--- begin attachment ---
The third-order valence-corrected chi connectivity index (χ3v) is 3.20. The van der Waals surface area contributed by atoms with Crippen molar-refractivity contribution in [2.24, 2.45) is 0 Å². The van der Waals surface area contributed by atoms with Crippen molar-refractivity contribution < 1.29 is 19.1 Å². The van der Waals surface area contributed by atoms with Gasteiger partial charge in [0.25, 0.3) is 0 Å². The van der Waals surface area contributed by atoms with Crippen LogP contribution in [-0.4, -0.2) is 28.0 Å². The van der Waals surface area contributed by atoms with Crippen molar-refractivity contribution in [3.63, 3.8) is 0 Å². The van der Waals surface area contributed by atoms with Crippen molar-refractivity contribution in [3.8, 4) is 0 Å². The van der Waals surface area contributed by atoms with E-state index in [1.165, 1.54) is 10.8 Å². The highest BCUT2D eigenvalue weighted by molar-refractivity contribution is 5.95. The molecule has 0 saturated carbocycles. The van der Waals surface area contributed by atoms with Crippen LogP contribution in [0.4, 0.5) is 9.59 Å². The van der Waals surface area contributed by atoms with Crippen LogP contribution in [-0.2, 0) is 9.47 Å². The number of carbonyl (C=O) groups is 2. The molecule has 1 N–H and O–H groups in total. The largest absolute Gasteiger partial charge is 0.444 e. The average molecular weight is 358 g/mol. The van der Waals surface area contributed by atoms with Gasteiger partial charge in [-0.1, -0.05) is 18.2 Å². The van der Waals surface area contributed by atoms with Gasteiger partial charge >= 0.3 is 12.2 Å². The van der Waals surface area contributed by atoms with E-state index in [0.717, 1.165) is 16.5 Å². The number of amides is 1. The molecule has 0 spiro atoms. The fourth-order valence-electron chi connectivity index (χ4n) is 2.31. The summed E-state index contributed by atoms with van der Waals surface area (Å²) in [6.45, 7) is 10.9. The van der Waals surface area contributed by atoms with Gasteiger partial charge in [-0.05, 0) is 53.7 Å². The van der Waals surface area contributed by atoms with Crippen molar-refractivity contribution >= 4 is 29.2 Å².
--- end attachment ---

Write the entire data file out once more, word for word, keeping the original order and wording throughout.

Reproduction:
The third-order valence-corrected chi connectivity index (χ3v) is 3.20. The van der Waals surface area contributed by atoms with Crippen molar-refractivity contribution in [2.24, 2.45) is 0 Å². The van der Waals surface area contributed by atoms with Crippen molar-refractivity contribution < 1.29 is 19.1 Å². The van der Waals surface area contributed by atoms with Gasteiger partial charge in [0.25, 0.3) is 0 Å². The van der Waals surface area contributed by atoms with Crippen LogP contribution in [-0.4, -0.2) is 28.0 Å². The van der Waals surface area contributed by atoms with Crippen molar-refractivity contribution in [3.63, 3.8) is 0 Å². The van der Waals surface area contributed by atoms with Crippen molar-refractivity contribution in [3.8, 4) is 0 Å². The van der Waals surface area contributed by atoms with E-state index in [1.165, 1.54) is 10.8 Å². The highest BCUT2D eigenvalue weighted by molar-refractivity contribution is 5.95. The molecule has 0 saturated carbocycles. The van der Waals surface area contributed by atoms with Crippen LogP contribution in [0.4, 0.5) is 9.59 Å². The van der Waals surface area contributed by atoms with Crippen LogP contribution in [-0.2, 0) is 9.47 Å². The number of carbonyl (C=O) groups is 2. The molecule has 1 N–H and O–H groups in total. The largest absolute Gasteiger partial charge is 0.444 e. The average molecular weight is 358 g/mol. The van der Waals surface area contributed by atoms with Gasteiger partial charge in [-0.1, -0.05) is 18.2 Å². The van der Waals surface area contributed by atoms with Gasteiger partial charge >= 0.3 is 12.2 Å². The van der Waals surface area contributed by atoms with E-state index in [0.717, 1.165) is 16.5 Å². The number of amides is 1. The molecule has 0 spiro atoms. The fourth-order valence-electron chi connectivity index (χ4n) is 2.31. The summed E-state index contributed by atoms with van der Waals surface area (Å²) in [6.45, 7) is 10.9. The van der Waals surface area contributed by atoms with Gasteiger partial charge in [-0.05, 0) is 53.7 Å². The van der Waals surface area contributed by atoms with Crippen molar-refractivity contribution >= 4 is 29.2 Å².